The Most Common Causes of RV Battery Death

RV batteries store electrical energy in a perfect world.

RV batteries can succumb to sudden death in the real world for no apparent reason.

When we can use the slide-outs, RV jacks, electrical appliances, and other features that make RV camping fun, it makes the experience much more enjoyable.

A complex RV issue arises when the battery in the RV keeps dying.

On an RV vacation, finding solutions to challenging RV issues is probably the last thing you want to do.

Anyone who has ever wondered “why does my RV battery keep dying?” should read this article.

#1. You Neglected To Care For Your Battery.

Your RV likely has deep-cycle flooded lead-acid batteries if you’re like the majority of RV owners (6- or 12-volt).

To charge and store electricity, the lead plates in these batteries must be covered with electrolyte solution.

Distilled water must be periodically added to flooded lead-acid batteries to keep the lead plates submerged in liquid.

Check the fluid level by removing the battery’s top covers if your battery continues dying.

You must fill the plates with distilled water if you can see the tops of them.

Use an online application like RV LIFE Maintenance to keep track of all your RV maintenance and repairs.

You can maintain all of your documentation in one location, and you’ll also get timely alerts when maintenance is needed to protect you from having to pay for expensive repairs or maybe having a major accident.

#2. Overcharging Occurred In The RV Battery

Although overcharging an RV battery is very uncommon, it is nevertheless possible.

Batteries that have been overcharged will boil out their electrolyte solution, rendering the lead plates incapable of storing or charging power.

If this has occurred, you should try to salvage the situation by adding distilled water to your battery.

#3. The Battery Was Depleted.

Lead-acid batteries with flooded cells don’t like to be discharged beyond 50%.

There is a significant likelihood that your battery is now damaged and won’t retain a charge the way it once did if you have depleted it over 80 percent.

Before recharging, don’t discharge your deep-cycle battery more than 50% of the way to its full capacity.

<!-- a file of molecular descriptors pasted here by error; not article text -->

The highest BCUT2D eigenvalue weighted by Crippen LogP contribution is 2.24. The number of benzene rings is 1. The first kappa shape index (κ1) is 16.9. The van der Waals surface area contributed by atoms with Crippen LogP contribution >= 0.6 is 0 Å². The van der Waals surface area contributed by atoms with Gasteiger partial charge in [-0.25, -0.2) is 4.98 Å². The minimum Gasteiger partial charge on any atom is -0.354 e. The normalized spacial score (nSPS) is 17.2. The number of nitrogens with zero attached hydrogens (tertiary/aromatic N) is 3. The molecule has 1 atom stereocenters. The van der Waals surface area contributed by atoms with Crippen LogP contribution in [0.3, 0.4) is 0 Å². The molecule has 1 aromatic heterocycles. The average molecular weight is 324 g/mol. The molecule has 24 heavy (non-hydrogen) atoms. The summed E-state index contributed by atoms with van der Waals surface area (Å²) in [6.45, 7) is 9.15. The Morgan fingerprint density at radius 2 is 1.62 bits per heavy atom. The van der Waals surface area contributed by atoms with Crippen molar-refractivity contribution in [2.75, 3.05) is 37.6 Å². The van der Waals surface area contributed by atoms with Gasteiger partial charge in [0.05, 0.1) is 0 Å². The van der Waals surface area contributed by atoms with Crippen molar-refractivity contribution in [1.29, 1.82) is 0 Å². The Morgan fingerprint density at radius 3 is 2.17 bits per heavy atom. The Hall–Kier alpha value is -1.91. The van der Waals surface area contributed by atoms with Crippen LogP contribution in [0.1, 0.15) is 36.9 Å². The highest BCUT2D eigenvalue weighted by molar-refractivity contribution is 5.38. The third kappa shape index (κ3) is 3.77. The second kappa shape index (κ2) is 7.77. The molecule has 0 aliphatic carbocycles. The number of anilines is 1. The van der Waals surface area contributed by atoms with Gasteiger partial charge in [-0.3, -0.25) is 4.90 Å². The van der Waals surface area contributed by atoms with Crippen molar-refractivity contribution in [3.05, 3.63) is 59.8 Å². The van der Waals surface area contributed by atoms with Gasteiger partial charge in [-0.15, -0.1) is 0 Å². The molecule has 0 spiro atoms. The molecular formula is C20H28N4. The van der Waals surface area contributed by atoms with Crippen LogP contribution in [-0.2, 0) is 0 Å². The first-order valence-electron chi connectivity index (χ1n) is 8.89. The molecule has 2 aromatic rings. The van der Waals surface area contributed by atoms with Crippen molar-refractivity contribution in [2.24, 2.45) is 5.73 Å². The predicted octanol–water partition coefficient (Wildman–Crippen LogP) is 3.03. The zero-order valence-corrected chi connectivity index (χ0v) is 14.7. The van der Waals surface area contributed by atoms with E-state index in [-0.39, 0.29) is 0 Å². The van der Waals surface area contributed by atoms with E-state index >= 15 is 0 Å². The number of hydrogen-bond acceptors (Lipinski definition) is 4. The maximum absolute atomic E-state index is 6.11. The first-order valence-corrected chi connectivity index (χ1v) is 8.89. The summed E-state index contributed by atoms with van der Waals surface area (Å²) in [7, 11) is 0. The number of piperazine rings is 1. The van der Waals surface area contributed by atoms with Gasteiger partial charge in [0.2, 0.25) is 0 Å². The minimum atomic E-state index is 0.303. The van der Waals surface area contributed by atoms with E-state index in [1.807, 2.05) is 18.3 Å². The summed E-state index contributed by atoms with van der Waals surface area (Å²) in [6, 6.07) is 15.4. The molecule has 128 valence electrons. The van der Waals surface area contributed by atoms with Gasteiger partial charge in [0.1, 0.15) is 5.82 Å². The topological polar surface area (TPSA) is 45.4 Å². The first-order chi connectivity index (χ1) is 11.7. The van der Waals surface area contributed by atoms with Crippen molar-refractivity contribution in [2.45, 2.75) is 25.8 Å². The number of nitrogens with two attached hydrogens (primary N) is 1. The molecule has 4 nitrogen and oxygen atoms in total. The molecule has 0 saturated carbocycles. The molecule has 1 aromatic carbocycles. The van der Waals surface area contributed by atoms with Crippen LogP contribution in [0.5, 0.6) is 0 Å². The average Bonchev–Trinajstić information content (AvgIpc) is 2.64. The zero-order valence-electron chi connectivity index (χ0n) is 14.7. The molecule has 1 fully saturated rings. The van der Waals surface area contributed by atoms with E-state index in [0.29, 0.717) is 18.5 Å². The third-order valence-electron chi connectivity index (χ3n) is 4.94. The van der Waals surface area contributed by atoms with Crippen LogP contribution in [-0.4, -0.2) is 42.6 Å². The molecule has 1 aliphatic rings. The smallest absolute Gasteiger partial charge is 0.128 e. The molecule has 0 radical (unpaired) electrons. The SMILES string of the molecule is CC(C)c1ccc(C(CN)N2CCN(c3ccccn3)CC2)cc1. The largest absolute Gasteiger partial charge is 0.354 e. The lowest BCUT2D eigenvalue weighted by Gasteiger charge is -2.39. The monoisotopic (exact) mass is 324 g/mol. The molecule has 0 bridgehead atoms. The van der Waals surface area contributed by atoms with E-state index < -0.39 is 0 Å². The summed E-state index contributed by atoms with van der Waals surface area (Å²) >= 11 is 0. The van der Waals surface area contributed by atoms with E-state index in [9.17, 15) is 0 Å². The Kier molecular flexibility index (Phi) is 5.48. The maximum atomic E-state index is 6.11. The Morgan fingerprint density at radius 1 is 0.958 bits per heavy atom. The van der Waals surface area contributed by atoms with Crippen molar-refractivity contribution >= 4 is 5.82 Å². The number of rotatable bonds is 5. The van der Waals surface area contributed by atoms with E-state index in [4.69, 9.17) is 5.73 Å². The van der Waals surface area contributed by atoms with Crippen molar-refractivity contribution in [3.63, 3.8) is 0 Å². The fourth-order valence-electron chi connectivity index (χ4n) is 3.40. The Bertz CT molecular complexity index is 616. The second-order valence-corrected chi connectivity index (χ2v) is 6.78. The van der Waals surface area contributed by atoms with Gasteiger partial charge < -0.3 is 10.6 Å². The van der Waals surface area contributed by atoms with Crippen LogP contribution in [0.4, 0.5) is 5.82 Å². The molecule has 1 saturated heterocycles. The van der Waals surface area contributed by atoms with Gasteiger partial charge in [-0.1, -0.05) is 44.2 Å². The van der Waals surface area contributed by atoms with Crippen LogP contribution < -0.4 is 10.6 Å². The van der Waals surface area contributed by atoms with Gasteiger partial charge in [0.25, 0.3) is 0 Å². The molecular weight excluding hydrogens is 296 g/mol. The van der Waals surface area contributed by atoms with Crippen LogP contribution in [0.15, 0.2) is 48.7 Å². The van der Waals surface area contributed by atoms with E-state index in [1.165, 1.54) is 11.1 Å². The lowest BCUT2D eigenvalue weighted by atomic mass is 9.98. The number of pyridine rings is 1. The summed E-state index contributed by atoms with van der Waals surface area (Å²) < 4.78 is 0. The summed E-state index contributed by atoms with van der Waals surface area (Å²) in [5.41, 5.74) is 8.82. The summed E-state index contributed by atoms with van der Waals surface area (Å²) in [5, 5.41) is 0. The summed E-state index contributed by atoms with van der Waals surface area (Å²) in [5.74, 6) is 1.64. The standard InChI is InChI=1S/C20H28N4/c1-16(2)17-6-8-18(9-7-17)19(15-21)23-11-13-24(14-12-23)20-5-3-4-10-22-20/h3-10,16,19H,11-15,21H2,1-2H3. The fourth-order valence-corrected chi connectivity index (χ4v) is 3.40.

#4. Not Enough Time Was Spent Charging The Battery.

When completely charged, deep-cycle RV batteries perform best at around 14 volts.

To completely charge them, it takes around two days.

It won’t be possible to reach the required amount of stored power in your RV batteries with the trickle charge it receives from your car while you go to your campground.

An improperly charged battery’s battery levels might show that it has 12.8 volts stored.

The volt measurement will only represent a surface charge if the battery hasn’t had enough time to fully charge.

As soon as there is a pull on the battery, a surface charge will cause power levels to rapidly drop.

Charge your battery for two days before heading to the camping to prevent this issue.

While you are camping, remember to maintain charging it using a generator or solar power.

#5. The RV Battery May Now Be Changed.

There is a significant possibility that the battery in your RV is beyond its prime and needs to be replaced if it is older than 6 years old, has been maintained, and has never been depleted below 80%.

When maintained correctly, deep-cycle flooded lead-acid batteries typically have a lifespan of six years.

Your battery will be damaged and lose a lot of life if you discharge it over 80%.

Being a member of the traveling enthusiast community is one of the nicest things about RVing.

People may interact with other RVers online via the iRV2 forums and learn different viewpoints on all aspects of RVing, such as goods, locations, RV customizations, and much more.


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Written by Bob Matsuoka
Bob Matsuoka is a blogger and founder of RVing Beginner blog. He has been blogging for over five years, writing about his own family’s RV adventures, tips for people who are interested in buying an RV or taking their family on an adventure by RV.